- Safe Work Australia Act 2008 (Cth) – Items 1, 2 & 6
- Corporate plan—strategy 4
- Operational plan—activity 1
- The 2018 review of the model WHS laws was completed.
- We reviewed and published 13 model Codes of Practice.
- We published guidance material to support small businesses understand officers duties.
- Safe Work Australia Members
- Council of Australian Governments
- WHS ministers
- Independent laws reviewer
- WHS regulators
- Employer associations
- WHS professionals
- Industry associations
- Occupational hygienists
- Community organisations
‘A single set of laws that provides a balanced and nationally consistent framework to secure the health and safety of workers and workplaces.’
Implementation of the model WHS laws
The model WHS laws have been implemented in the Commonwealth, New South Wales, Queensland, Tasmania, South Australia, Northern Territory and the Australian Capital Territory. The model WHS laws are yet to be implemented in Victoria and Western Australia. However, Western Australia undertook consultations throughout 2018 on the drafting of a new WHS law based on the model WHS Act. It is anticipated that a bill to give effect to the model laws in WA will be introduced to state parliament sometime in 2019.
2018 review of model WHS laws
Ms Marie Boland completed the independent review of the model WHS laws in 2018 (the 2018 Review). The final report of the 2018 Review was provided to WHS ministers on 18 December 2018 and published on our website on 25 February 2019. The final report makes 34 recommendations, including actions WHS ministers may take to improve the model WHS laws and identifying areas for further review. More information about the 2018 Review process can be found in Feature story: Delivering on the objectives of the model WHS laws.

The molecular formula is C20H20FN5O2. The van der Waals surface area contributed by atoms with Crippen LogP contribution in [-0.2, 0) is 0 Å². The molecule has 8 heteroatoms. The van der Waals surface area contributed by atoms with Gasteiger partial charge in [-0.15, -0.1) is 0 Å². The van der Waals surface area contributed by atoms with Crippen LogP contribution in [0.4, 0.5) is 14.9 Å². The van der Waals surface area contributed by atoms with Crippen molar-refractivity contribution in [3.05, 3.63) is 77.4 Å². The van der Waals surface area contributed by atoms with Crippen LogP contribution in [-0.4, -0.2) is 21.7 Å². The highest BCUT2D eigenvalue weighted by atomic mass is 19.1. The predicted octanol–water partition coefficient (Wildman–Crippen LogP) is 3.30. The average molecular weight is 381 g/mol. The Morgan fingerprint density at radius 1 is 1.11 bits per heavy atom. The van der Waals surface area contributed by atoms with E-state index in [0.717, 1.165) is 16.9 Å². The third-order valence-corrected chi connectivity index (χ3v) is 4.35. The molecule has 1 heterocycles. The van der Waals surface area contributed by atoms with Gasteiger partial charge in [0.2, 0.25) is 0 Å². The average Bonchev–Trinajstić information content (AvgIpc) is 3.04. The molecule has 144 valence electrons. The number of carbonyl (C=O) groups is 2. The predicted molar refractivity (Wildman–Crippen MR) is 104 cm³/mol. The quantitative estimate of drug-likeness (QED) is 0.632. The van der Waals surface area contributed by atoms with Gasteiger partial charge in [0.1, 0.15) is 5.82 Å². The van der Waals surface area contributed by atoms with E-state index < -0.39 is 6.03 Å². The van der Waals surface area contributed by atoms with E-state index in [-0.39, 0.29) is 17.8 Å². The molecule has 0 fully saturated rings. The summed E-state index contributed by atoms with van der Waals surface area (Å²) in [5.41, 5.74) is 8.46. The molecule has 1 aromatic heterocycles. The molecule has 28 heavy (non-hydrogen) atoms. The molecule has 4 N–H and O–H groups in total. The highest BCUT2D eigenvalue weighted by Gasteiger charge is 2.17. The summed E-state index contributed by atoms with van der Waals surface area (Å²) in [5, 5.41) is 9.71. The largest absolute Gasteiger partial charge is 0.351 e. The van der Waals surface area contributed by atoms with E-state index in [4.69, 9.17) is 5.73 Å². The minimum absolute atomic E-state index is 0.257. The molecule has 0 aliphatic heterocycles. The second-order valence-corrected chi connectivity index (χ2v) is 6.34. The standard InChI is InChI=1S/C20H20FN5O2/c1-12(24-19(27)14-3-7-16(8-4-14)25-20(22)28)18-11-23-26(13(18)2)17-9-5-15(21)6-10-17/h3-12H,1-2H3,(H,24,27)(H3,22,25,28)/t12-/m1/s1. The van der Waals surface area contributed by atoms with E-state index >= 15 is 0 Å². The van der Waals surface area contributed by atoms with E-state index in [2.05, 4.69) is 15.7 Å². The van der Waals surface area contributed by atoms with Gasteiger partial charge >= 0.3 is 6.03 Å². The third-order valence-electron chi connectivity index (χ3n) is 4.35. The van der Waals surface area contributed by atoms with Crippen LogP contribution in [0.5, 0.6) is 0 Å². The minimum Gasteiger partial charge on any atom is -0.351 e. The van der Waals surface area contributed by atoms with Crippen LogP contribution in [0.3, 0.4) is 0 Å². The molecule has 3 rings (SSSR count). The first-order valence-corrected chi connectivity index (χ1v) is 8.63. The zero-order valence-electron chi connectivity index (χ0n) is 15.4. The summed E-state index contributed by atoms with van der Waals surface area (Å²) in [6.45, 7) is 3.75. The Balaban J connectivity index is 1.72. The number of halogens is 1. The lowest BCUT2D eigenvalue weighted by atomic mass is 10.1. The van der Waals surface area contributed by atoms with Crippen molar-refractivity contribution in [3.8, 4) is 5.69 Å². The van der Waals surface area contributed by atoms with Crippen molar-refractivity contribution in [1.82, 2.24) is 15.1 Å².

The decision RIS for the recommendations of the 2018 Review will be provided to WHS ministers for consideration towards the end of 2019.
Review of model Codes of Practice
Safe Work Australia Members agreed that the model Codes of Practice would be reviewed every five years, focused on addressing any technical errors or out-of-date information, and anything that makes information in the model Codes difficult to access, understand or apply.
Following publication of the first 10 reviewed Codes in May 2018, Safe Work Australia published the remaining 13 reviewed Codes in October 2018. The newly published model Codes are:
- How to manage and control asbestos in the workplace
- Hazardous manual tasks
- How to safely remove asbestos
- Managing noise and preventing hearing loss at work
- Safe design of structures
- Managing the risk of falls at workplaces
- Managing the risk of falls in housing construction
- Excavation work
- Confined spaces
- Labelling of workplace hazardous chemicals
- Demolition work
- Managing electrical risks in the workplace, and
- Spray painting and powder coating.
Guidance on officer duty